Each of his five albums has charted Top 5 Contemporary Jazz and his last four have also reached the R&B Top 50. A Smooth Jazz star with a major Urban AC audience, Norman Brown follows 2002?s Grammy®-winning Just Chillin? w... more »ith West Coast Coolin?, featuring songs written by Eric Benét, James Poyser and Norman Brown himself. Renowned for his guitar sound, Brown now debuts his sexy, slick vocals on West Coast Coolin?, including a remake of Marvin Gaye?s classic "What?s Goin? On." As West Coast Coolin? proves, there?s no one smoother or cooler than Norman Brown.« less
Each of his five albums has charted Top 5 Contemporary Jazz and his last four have also reached the R&B Top 50. A Smooth Jazz star with a major Urban AC audience, Norman Brown follows 2002?s Grammy®-winning Just Chillin? with West Coast Coolin?, featuring songs written by Eric Benét, James Poyser and Norman Brown himself. Renowned for his guitar sound, Brown now debuts his sexy, slick vocals on West Coast Coolin?, including a remake of Marvin Gaye?s classic "What?s Goin? On." As West Coast Coolin? proves, there?s no one smoother or cooler than Norman Brown.
"I was very excited when I first learned of the Norman Brown CD coming out, I have all the others, and I had to be first online to get it. My wife and I took a ride in the sunny (yes, sunny) afternoon sunshine of Seattle and we listened...intently.
This effort seems to fortify my original thoughts about Norman and his guitar playing skills. This man plays the guitar as if it's a part of his soul, and he brings that passion to life with this release. Is it his best thus far? No, but it's well worth the money if you're a Norman Brown fan, and a Smooth Jazz Guitar fan, you can't sleep on this one.
Being a Electronica musician myself, I can appreciate Norman's Pro Tools programming on this CD, it's not easy. If anyone says it is, they have no clue.
It's hard to pick a favorite track right now, but I'd say that 'Come Over' was the track that really caught my ear. Its sexy, sultry feel sounded oh so good and so old school with the nu school twist.
No, Norman's not Wes and he's never attempted to be. As was mentioned earlier however, you can't listen without hearing George Benson's influence big time within the music! I believe that if George was at a youthful stage today in his music career, he'd sound allot like this.
Bottom line, get this one! The vocal offerings are just fantastic too! The Marvin Gaye remake of 'What's Going On' is simply inspired! I can foresee another Grammy award for Mr. Brown! This one's hott! Yes, with 2 T's!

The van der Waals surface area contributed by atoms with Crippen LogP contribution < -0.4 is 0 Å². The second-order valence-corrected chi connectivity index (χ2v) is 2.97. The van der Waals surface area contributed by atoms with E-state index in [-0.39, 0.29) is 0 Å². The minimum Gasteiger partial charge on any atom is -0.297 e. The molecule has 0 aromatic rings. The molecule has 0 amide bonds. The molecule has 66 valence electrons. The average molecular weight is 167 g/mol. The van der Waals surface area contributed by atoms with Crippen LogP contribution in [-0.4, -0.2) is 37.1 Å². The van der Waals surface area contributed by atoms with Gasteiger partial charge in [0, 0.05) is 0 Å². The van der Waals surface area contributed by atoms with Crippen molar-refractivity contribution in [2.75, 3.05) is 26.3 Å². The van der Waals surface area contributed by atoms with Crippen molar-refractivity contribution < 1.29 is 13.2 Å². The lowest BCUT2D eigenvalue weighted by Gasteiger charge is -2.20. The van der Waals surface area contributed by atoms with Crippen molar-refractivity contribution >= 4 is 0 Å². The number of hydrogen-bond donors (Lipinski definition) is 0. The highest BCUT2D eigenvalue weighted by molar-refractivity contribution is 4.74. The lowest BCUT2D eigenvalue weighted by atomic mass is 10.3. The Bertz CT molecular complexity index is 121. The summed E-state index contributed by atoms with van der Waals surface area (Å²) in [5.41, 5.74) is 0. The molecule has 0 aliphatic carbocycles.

WOW, I feel like I've been cheated!
Michael Emile Breaux | DC area | 02/15/2005
(5 out of 5 stars)
"I listen to the radio and hear the most snappy yet smooth guitar I've ever heard--I had to buy it. When I go to get it, I find out "Take Me There" is old! I buy this CD and it's JAMMIN!. I search this web site to album my song is on, listen to the samples, and almost cry. Norman Brown has albums after albums of some of the smoothest jazzyiest funkiest....man. Like I've been missing out..like I was cheated all these years. Now I've gotta spend all my DVD money and catch up.
Mike in DC"
Better than the last.
Derek Johnson | United Kingdom | 10/08/2004
(5 out of 5 stars)
"I been a fan of Norman Brown from the get go. Since leaving MOjazz for Warner Bros, I have noticed a change in his style. But for me this change hasn't been for the worse. I really enjoyed this album, far more than Norman's last effort, as there was more sugary songs on that joint than this.Favorities? West Coast Coolin', Come over, Let's play, and angel, not forgetting I might. Highly Recommended."
Cool, Cool Norman Brown
Michael K. Watts | New York, New York United States | 08/30/2005
(4 out of 5 stars)
"It was always clear from his background vocals and scats that jazz guitarist Norman Brown could sing. And on West Coast Coolin', his slick, macking on "I Might" and the mature, articulate croons of "Angel" expose a charming facet of his artistry. Still, Brown's vocals dance in unison with his sprightly guitar, a manifestation of George Benson's influence. His guitar strums speak emotions loud enough to feel on standout instrumentals like "Missin' You." When he abandons an established melody for a freestyle jaunt, as on the breezy groove "Up 'N' At 'Em," Brown is at his best."
Very enjoyable laidback jazz
Motownphilly | France | 07/09/2005
(5 out of 5 stars)
"Smooth jazz really suffer from a terrible reputation, and I think it's not totally deserved. I think artists like Kenny G. are largely responsible of that fact. However, with albums like "West Coast Coolin", I think this genre can't go wrong. Norman Brown is to me an artist which follows the footsteps of the great George Benson (that's not to say he's got his genius though). It's really a dilemma for me to chose between the R&B vocal songs like the funky "I Might", which features the delicious voice of Carole Riddick, and the chillout "cool" jazz tracks focused on guitar-playing like "Up' N' At 'Em" or "Let's Play". Of course, if you like jazz for its improvisation, please look elsewhere, but if you like your jazz melodic and soothing, this is for you. Many soul heads, such as Eric Benét, James Poyser, Jay Dee, have worked on this album. It's a delightful album which would deserve to be taken seriously, at least taken more seriously than just as mood music, and to be really listened (I mean a "concentrated listening") like any jazz album would need, no matter what the sub-genre is
TOP 5 1. I Might 2. Up 'N' At 'Em 3. West Coast Coolin' 4. Let's Play 5. Come Over"